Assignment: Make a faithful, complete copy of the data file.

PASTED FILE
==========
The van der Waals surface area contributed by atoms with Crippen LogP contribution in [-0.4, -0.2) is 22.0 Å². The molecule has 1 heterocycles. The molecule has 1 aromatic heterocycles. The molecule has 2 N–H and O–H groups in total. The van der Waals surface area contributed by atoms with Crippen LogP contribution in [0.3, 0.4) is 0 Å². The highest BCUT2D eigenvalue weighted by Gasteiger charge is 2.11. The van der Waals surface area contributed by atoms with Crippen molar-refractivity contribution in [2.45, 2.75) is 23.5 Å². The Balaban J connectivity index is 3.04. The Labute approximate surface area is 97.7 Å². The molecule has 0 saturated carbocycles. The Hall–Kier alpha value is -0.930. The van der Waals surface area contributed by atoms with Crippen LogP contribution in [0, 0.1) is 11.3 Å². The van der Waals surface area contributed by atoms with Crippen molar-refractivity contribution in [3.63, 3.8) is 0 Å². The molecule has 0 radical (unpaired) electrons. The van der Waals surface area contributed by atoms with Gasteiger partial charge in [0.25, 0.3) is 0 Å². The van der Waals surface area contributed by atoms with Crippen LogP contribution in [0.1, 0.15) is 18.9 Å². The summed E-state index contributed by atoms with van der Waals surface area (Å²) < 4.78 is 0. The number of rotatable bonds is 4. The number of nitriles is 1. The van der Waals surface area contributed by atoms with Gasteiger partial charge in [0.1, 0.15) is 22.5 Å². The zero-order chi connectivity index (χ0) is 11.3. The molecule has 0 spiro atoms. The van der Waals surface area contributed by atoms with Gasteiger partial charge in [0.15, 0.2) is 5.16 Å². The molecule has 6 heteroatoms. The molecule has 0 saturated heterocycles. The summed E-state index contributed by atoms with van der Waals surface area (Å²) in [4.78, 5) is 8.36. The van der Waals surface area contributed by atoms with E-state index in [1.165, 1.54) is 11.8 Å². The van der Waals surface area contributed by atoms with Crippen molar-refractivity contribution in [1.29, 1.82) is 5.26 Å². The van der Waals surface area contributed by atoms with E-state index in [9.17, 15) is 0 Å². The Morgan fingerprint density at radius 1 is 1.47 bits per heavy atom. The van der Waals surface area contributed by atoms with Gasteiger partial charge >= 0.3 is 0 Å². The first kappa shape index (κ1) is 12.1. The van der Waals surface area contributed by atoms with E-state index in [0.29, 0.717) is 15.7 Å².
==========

The van der Waals surface area contributed by atoms with Crippen LogP contribution in [-0.4, -0.2) is 22.0 Å². The molecule has 1 heterocycles. The molecule has 1 aromatic heterocycles. The molecule has 2 N–H and O–H groups in total. The van der Waals surface area contributed by atoms with Crippen LogP contribution in [0.3, 0.4) is 0 Å². The highest BCUT2D eigenvalue weighted by Gasteiger charge is 2.11. The van der Waals surface area contributed by atoms with Crippen molar-refractivity contribution in [2.45, 2.75) is 23.5 Å². The Balaban J connectivity index is 3.04. The Labute approximate surface area is 97.7 Å². The molecule has 0 saturated carbocycles. The Hall–Kier alpha value is -0.930. The van der Waals surface area contributed by atoms with Crippen LogP contribution in [0, 0.1) is 11.3 Å². The van der Waals surface area contributed by atoms with Crippen molar-refractivity contribution in [3.63, 3.8) is 0 Å². The molecule has 0 radical (unpaired) electrons. The van der Waals surface area contributed by atoms with Gasteiger partial charge in [0.25, 0.3) is 0 Å². The van der Waals surface area contributed by atoms with Crippen LogP contribution in [0.1, 0.15) is 18.9 Å². The summed E-state index contributed by atoms with van der Waals surface area (Å²) < 4.78 is 0. The number of rotatable bonds is 4. The number of nitriles is 1. The van der Waals surface area contributed by atoms with Gasteiger partial charge in [0.1, 0.15) is 22.5 Å². The zero-order chi connectivity index (χ0) is 11.3. The molecule has 0 spiro atoms. The van der Waals surface area contributed by atoms with Gasteiger partial charge in [0.15, 0.2) is 5.16 Å². The molecule has 6 heteroatoms. The molecule has 0 saturated heterocycles. The summed E-state index contributed by atoms with van der Waals surface area (Å²) in [4.78, 5) is 8.36. The van der Waals surface area contributed by atoms with E-state index in [1.165, 1.54) is 11.8 Å². The van der Waals surface area contributed by atoms with Crippen molar-refractivity contribution in [1.29, 1.82) is 5.26 Å². The van der Waals surface area contributed by atoms with E-state index in [9.17, 15) is 0 Å². The Morgan fingerprint density at radius 1 is 1.47 bits per heavy atom. The van der Waals surface area contributed by atoms with Gasteiger partial charge >= 0.3 is 0 Å². The first kappa shape index (κ1) is 12.1. The van der Waals surface area contributed by atoms with E-state index in [0.29, 0.717) is 15.7 Å².